Waive – To voluntarily give up something. Most tenants want the landlord to waive the rent owed, if they agree to move out. Approximately fifty percent of landlords will agree to this, provided the tenant moves out on time, usually within 30 days, and leaves the property clean and undamaged. The other fifty percent of landlords want a money judgment for the rent owed.

Warranty of habitability - Implied in a residential lease, usually does NOT apply in a commercial lease unless specifically written into the lease. Most states impose certain duties on a landlord to maintain residential premises in habitable condition, including adequate weatherproofing, heat, water and electricity, and clean, sanitary and structurally safe premises. If those conditions are lacking, it may be legal justification for a tenant's defensive acts, such as moving out (even in the middle of a lease), paying less rent, withholding the entire rent until the problem is fixed, making necessary repairs (or hiring someone to make them and deducting the cost from next month's rent). A landlord who consistently does NOT maintain the premises in habitable condition is generally called a slumlord.

Waste – Damage to real property caused by a tenant [other than normal wear and tear], which lessens its value to the owner. Waste I have encountered with my clients include tenants discarding items into swimming pools, marking walls, punching holes in walls or doors, breaking the hinges of cabinets and doors, taking a sledgehammer to the kitchen counters, allowing the grass and landscaping to wither and die, and burning down the premises.

With prejudice – A dismissal with prejudice means the dismissed case cannot be brought again, or the court's order on the motion is final. Opposite of “without prejudice” which means the party retains the right to file a new case [or new motion] on the same claim.

Writ of possession – A written order of the court, authorizing and directing the Sheriff to evict the occupants of real property. When the court grants judgment in favor of the plaintiff/landlord, the clerk then issues a writ of possession. That writ is delivered to the Sheriff, who then forcibly evicts the occupants from the property if they don't move out voluntarily prior to the date the Sheriff arrives. Most of the time in CA, it takes about 2-3 weeks after the court grants judgment, for the actual eviction to occur. I have heard that in some states, the Sheriff arrives the same day, or within five days, of the court's judgment. And in some states, the Sheriff will place all of the occupant's personal property outside at the curb. That does NOT happen in CA - the former occupants have 15 days to make an appointment to come back and retrieve their personal property, and the landlord must safely store the property for that time.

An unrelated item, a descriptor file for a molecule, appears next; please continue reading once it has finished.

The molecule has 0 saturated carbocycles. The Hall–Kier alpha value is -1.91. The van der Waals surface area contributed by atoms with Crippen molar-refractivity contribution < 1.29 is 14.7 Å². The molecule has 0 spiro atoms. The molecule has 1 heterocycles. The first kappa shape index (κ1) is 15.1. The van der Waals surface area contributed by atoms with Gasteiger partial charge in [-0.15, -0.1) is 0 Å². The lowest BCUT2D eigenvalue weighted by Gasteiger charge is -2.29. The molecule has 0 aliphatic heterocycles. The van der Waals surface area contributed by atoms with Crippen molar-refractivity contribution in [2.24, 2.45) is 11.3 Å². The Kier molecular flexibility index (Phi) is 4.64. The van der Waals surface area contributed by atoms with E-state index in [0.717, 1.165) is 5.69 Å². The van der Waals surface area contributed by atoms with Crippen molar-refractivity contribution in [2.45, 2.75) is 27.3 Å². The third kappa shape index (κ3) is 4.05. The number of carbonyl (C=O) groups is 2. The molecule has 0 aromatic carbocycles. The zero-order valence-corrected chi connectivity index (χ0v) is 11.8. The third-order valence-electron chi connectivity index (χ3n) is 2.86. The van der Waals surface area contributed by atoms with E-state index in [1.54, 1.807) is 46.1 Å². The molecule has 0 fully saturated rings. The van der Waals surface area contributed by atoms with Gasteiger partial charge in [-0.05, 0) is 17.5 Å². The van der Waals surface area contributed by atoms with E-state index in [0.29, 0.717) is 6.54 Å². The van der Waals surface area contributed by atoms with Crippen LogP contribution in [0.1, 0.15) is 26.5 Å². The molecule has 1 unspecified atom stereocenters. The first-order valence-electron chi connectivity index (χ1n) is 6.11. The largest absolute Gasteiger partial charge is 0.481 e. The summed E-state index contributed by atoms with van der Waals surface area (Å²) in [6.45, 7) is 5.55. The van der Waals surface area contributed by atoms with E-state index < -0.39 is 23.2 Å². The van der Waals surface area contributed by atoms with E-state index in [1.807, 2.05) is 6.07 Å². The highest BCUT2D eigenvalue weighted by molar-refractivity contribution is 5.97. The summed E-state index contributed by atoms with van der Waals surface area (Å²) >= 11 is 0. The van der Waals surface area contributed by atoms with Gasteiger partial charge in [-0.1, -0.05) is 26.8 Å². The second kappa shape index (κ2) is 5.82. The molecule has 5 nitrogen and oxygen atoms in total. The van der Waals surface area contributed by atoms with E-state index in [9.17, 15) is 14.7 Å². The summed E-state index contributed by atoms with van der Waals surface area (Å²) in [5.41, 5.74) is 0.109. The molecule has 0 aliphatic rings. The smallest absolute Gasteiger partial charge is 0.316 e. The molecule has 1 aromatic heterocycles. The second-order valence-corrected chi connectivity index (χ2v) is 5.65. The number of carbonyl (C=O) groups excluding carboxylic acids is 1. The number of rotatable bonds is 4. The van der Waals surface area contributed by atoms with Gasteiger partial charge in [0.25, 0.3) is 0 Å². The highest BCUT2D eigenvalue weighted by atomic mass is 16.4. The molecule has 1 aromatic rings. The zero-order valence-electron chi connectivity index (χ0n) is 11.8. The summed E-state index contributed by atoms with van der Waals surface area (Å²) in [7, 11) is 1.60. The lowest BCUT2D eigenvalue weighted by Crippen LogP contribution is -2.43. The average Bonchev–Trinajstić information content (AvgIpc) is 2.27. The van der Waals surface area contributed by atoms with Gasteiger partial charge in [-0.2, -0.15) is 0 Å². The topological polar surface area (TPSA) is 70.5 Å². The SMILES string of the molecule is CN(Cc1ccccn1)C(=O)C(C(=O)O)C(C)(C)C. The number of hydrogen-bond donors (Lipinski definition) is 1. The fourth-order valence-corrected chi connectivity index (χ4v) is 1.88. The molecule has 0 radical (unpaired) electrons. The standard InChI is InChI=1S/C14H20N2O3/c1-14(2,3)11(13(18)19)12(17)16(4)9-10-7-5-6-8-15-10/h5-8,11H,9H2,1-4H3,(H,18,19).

Saturday, April 25, 2015

Legal Definitions - V

A to Z Blogging Challenge.  My topic is LEGAL DEFINITIONS EXPLAINED IN PLAIN [AND HOPEFULLY HUMOROUS] ENGLISH.


Vacate - 1) When a judge sets aside or annuls an order or judgment - Defense attorneys sometimes ask the court to “vacate the judgment” on the grounds that they forgot to file an Answer on behalf of their client, the tenant. If this happens, the attorney is usually required to reimburse the plaintiff for his costs and attorney fees. And, 2) to move out of real estate and cease occupancy - The primary purpose of approximately one-hundred percent of eviction cases is to force the defendant/tenant to vacate the property. Only about seventy-five percent of cases result in an actual eviction. The rest are generally settled on a “pay and stay” agreement.